Tulsa World features the debut album from Jacob Tovar and the Saddle Tramps, out now on Horton Records, calling it a “fantastic country album…from Tulsa honky tonk king Jacob Tovar & the Saddle Tramps. With the release of that album, I think that coronation is appropriate.”
Jacob Tovar and the Saddle Tramps’ perform “One Track Minded Baby” for The VDub Sessions!
GroundSounds streams the debut album by Tulsa’s Jacob Tovar and the Saddle Tramps, coming out on Horton Records on CD and digital, with vinyl coming soon. Says Tovar:
I started performing when I got laid off from a job that I loathed. I spent some time taking care of my newborn son and started playing out and submersing myself in the Tulsa music scene. I had before just basically been a self-taught bedside guitarist interested in playing classical and fingerstyle genres. My older lead guitarist brother was constantly on me to get out and play and play with him whenever we got together. I went back to college and did a few semesters – through my music instructors, I was encouraged to sing more, so I began singing and playing.
The experience of recording the debut album was wonderful. I hand-picked the musicians I wanted in the studio – I had worked with them many times in a live setting, so we ended up cutting the album live just because we were so comfortable and have such great chemistry playing together. I had been to Fellowship Hall Studio last summer with a group of Tulsa musicians to record a compilation and really enjoyed Jason’s style of recording and the way that he uses the original tape reel to record and create that classic sound.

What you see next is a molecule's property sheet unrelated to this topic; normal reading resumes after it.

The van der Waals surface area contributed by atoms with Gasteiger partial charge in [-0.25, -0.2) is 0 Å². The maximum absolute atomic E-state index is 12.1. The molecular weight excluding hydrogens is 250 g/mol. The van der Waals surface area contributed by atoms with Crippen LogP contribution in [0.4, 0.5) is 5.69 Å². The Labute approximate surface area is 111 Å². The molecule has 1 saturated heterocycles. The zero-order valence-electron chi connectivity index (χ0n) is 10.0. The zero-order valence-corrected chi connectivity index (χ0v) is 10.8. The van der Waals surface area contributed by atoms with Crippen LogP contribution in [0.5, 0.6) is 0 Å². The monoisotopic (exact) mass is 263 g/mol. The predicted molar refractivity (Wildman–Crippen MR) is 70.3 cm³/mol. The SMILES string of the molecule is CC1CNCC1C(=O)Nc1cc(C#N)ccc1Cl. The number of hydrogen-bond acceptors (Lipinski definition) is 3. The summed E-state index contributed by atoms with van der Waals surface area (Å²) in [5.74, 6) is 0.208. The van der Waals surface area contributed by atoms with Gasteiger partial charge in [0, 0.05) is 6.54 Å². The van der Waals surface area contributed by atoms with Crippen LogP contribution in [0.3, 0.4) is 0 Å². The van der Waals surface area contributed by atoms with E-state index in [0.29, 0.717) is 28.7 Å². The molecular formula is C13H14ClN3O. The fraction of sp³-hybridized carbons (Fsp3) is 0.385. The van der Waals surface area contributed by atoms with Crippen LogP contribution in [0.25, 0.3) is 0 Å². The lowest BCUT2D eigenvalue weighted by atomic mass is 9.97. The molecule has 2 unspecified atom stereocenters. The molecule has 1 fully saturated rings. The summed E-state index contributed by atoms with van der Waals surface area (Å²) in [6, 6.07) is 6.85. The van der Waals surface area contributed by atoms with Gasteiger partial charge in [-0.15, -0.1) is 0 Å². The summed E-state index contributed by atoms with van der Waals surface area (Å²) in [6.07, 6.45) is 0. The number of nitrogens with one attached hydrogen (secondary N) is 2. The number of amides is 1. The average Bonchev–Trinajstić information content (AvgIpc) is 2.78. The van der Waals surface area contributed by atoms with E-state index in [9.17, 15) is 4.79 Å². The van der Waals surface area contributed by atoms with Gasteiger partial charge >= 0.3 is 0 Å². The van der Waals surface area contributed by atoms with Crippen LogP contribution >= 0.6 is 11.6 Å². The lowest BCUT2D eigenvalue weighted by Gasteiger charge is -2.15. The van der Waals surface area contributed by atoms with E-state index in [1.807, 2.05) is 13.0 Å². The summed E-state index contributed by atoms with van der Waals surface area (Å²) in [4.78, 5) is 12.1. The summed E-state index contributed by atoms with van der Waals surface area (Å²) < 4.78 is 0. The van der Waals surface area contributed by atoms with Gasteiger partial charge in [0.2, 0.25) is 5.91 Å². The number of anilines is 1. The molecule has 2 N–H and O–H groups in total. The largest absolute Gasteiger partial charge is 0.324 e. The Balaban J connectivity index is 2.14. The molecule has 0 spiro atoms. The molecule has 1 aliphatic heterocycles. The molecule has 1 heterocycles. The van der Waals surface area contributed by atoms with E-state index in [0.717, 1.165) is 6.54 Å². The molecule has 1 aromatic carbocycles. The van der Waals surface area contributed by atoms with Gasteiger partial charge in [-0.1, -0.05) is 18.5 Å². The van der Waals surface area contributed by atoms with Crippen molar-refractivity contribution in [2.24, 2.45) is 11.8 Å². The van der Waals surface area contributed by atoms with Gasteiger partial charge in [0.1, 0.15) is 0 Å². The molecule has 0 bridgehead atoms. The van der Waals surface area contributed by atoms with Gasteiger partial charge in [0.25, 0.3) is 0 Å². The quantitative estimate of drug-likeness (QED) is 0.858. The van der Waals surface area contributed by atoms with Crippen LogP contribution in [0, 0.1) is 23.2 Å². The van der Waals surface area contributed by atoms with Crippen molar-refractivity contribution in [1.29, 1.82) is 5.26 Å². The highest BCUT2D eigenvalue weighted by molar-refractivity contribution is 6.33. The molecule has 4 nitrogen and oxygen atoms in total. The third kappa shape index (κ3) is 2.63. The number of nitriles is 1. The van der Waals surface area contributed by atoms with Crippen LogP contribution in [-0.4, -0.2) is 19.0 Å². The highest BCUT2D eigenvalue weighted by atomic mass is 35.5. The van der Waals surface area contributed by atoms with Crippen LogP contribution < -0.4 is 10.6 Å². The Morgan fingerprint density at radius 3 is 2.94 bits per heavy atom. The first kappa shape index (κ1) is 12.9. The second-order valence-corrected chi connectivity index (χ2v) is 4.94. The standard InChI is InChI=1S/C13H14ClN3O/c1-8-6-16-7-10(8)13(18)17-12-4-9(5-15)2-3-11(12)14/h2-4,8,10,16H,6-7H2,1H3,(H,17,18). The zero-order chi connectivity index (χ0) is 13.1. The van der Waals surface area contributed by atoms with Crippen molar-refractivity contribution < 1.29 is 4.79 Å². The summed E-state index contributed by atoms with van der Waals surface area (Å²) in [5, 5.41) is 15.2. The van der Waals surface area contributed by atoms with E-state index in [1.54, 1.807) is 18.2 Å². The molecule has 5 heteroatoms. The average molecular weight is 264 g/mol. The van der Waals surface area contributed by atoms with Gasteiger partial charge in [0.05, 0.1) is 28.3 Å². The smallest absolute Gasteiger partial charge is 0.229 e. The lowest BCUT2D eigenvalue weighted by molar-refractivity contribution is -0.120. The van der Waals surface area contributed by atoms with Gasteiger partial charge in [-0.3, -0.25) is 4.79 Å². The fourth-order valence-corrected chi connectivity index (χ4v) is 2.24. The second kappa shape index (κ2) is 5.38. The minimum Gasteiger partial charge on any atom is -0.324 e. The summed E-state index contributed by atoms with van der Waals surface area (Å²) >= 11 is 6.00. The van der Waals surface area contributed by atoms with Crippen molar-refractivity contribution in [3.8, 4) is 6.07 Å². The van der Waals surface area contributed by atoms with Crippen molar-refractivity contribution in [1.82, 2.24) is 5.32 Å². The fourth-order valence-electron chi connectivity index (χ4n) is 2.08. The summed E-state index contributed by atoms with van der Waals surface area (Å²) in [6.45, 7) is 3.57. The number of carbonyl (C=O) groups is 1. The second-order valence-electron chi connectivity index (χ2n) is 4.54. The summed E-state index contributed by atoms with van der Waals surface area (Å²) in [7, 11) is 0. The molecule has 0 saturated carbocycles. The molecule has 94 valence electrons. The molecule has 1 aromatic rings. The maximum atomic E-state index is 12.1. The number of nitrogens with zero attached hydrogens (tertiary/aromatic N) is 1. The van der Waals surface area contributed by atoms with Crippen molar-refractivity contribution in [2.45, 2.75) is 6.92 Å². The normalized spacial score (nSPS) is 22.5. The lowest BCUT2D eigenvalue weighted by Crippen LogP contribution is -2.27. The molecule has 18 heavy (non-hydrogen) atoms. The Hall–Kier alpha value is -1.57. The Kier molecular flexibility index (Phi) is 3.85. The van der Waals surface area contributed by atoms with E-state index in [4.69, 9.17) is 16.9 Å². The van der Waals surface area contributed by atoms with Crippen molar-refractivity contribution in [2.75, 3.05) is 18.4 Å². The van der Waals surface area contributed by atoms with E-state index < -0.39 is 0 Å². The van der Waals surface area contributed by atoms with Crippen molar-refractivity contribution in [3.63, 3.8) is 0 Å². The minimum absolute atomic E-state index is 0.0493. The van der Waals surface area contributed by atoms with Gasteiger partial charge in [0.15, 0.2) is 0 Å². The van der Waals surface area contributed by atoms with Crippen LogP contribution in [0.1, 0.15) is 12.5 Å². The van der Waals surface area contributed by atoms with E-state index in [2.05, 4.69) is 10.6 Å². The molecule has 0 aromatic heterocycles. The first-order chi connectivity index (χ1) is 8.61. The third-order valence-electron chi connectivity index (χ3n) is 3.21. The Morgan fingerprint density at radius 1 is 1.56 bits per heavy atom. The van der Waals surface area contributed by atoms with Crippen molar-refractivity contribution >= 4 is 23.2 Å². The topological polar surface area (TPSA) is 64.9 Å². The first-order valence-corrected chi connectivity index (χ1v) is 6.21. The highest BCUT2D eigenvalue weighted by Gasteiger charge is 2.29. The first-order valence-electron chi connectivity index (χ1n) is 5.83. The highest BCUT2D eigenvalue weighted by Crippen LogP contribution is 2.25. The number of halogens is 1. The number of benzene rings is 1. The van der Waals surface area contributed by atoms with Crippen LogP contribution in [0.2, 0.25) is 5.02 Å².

The first single, “Three Good Reasons,” is a potential Cain’s Ballroom sell-out hit. Luthier and slide guitar player Seth Lee Jones nails the solo section with lightning speed and precision. Not to be outdone, electric guitarist Cooper Waugh beefs up the sound with a country Tele twang that could rival Waylon Jennings. He and Jones bounce off each other like a rowdy saloon patron on a mechanical bull. Tovar himself soars, juggling both rhythm and lead parts, though his booming voice tends to steal the show. His timbre is reminiscent of country greats like Webb Pierce, whose 1953 hit, “There Stands the Glass,” showcases Tovar’s voice beautifully.
“The band’s unique sound combines old-school honky-tonk with Tovar’s booming baritone, along with some top-notch guitar picking…reminiscent of the genesis of the honky-tonk phenomenon.”